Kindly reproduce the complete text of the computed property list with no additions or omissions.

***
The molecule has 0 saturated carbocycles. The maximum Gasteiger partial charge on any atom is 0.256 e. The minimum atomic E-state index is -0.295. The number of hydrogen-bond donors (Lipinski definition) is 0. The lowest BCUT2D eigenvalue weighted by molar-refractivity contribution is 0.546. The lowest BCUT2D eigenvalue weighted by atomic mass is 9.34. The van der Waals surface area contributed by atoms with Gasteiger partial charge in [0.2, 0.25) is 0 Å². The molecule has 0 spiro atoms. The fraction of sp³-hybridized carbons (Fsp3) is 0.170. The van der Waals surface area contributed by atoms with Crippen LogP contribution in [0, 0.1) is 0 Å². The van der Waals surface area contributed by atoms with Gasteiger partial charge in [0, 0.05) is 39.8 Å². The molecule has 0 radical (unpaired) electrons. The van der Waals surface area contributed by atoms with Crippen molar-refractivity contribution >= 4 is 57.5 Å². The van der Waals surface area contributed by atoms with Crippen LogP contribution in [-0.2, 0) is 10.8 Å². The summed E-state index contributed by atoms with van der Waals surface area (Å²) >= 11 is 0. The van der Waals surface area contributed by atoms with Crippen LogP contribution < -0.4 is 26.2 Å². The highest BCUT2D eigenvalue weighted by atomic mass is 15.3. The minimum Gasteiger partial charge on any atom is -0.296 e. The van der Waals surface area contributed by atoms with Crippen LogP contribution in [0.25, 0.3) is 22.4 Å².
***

The molecule has 0 saturated carbocycles. The maximum Gasteiger partial charge on any atom is 0.256 e. The minimum atomic E-state index is -0.295. The number of hydrogen-bond donors (Lipinski definition) is 0. The lowest BCUT2D eigenvalue weighted by molar-refractivity contribution is 0.546. The lowest BCUT2D eigenvalue weighted by atomic mass is 9.34. The van der Waals surface area contributed by atoms with Gasteiger partial charge in [0.2, 0.25) is 0 Å². The molecule has 0 spiro atoms. The fraction of sp³-hybridized carbons (Fsp3) is 0.170. The van der Waals surface area contributed by atoms with Crippen LogP contribution in [0, 0.1) is 0 Å². The van der Waals surface area contributed by atoms with Gasteiger partial charge in [0, 0.05) is 39.8 Å². The molecule has 0 radical (unpaired) electrons. The van der Waals surface area contributed by atoms with Crippen molar-refractivity contribution >= 4 is 57.5 Å². The van der Waals surface area contributed by atoms with Crippen LogP contribution in [-0.2, 0) is 10.8 Å². The summed E-state index contributed by atoms with van der Waals surface area (Å²) >= 11 is 0. The van der Waals surface area contributed by atoms with Crippen LogP contribution < -0.4 is 26.2 Å². The highest BCUT2D eigenvalue weighted by atomic mass is 15.3. The minimum Gasteiger partial charge on any atom is -0.296 e. The van der Waals surface area contributed by atoms with Crippen LogP contribution in [0.25, 0.3) is 22.4 Å².